Ryanair gives Alitalia the finger

A Ryanair airliner flies through storm clouds as it departs from Malta International Airport outside Valletta January 23, 2008. REUTERS/Darrin Zammit Lupi

ROME (Reuters) - Italy has accused Ryanair of employing a “vulgar and offensive” ad against rival airline Alitalia that made it look as if an Italian cabinet minister was giving passengers the finger.

The ad used a now-infamous photo of Reforms Minister Umberto Bossi, who made headlines this week for using the obscene gesture in public.

“Minister Bossi to Italian passengers,” the add begins, as if Bossi were addressing them.

“The Government ... supports Alitalia’s high fares, supports Alitalia’s frequent strikes, doesn’t give a damn about Italian passengers”.

Prime Minister Silvio Berlusconi’s government, which is working on a rescue plan to save state-controlled Alitalia from bankruptcy, was indignant. Officials demanded an apology from the Irish airline, Europe’s biggest budget carrier.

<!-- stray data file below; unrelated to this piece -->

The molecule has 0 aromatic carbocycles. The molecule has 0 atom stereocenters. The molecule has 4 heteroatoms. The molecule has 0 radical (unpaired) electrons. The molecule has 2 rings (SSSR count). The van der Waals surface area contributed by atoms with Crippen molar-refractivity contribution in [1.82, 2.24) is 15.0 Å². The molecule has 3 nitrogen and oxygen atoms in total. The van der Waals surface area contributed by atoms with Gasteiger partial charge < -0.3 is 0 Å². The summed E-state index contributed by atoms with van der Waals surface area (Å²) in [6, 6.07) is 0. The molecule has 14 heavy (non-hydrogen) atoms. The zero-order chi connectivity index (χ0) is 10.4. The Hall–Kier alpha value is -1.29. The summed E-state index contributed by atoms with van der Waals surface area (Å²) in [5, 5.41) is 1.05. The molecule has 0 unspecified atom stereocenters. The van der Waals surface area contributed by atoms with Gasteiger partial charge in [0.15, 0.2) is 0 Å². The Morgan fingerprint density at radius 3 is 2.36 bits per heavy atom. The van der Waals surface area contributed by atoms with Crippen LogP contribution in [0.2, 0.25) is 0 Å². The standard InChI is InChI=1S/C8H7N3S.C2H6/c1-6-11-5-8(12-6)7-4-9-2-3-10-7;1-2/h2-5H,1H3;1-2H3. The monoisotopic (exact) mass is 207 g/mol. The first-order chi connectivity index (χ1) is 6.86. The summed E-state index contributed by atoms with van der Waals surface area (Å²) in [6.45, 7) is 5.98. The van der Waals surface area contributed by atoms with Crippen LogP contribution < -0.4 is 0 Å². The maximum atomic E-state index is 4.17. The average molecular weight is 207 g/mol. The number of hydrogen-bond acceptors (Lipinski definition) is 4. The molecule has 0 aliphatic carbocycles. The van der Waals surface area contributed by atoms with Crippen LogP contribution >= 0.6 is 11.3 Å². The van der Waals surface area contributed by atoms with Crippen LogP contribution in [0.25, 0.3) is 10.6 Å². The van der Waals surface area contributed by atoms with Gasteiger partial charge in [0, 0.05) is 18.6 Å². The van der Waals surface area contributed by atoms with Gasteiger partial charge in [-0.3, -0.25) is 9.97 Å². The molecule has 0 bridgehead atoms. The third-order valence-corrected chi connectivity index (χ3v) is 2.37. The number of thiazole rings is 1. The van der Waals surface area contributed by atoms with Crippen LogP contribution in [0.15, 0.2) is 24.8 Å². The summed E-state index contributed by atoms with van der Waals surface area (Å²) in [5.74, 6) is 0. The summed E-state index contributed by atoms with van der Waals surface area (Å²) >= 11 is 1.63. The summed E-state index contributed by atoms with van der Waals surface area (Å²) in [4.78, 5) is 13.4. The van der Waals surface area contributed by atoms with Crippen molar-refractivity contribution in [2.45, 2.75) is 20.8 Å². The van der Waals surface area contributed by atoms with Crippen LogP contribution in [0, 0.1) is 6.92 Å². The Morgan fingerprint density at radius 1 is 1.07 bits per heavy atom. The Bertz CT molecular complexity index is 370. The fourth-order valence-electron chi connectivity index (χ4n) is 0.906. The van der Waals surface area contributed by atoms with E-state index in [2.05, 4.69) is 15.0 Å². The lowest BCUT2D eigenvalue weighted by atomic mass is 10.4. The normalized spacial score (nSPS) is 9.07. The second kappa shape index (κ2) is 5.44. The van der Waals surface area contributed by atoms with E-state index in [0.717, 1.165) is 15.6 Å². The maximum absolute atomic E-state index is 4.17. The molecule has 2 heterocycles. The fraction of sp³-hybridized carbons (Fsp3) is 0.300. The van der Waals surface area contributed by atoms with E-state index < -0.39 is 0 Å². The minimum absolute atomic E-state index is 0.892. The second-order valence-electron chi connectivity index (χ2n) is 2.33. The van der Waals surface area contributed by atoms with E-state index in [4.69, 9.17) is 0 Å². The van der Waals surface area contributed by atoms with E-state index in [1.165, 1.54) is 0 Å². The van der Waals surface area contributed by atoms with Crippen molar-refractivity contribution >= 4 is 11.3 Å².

“This airline that operates at our airports and in our skies should apologise -- not just to Minister Bossi but to the Italians,” said Transport Minister Altero Matteoli.

The sudden support was a twist for Bossi, a fiery politician known for his separatist rhetoric who was condemned by friends and foes alike earlier this week for making the gesture to criticise Italy’s national anthem.

Ryanair, which competes with Alitalia in Italy, is known for making stinging attacks on Alitalia and even once painted “Arrivederci Alitalia” on one of its planes.

The Ryanair advertisement can be viewed at:

Writing by Phil Stewart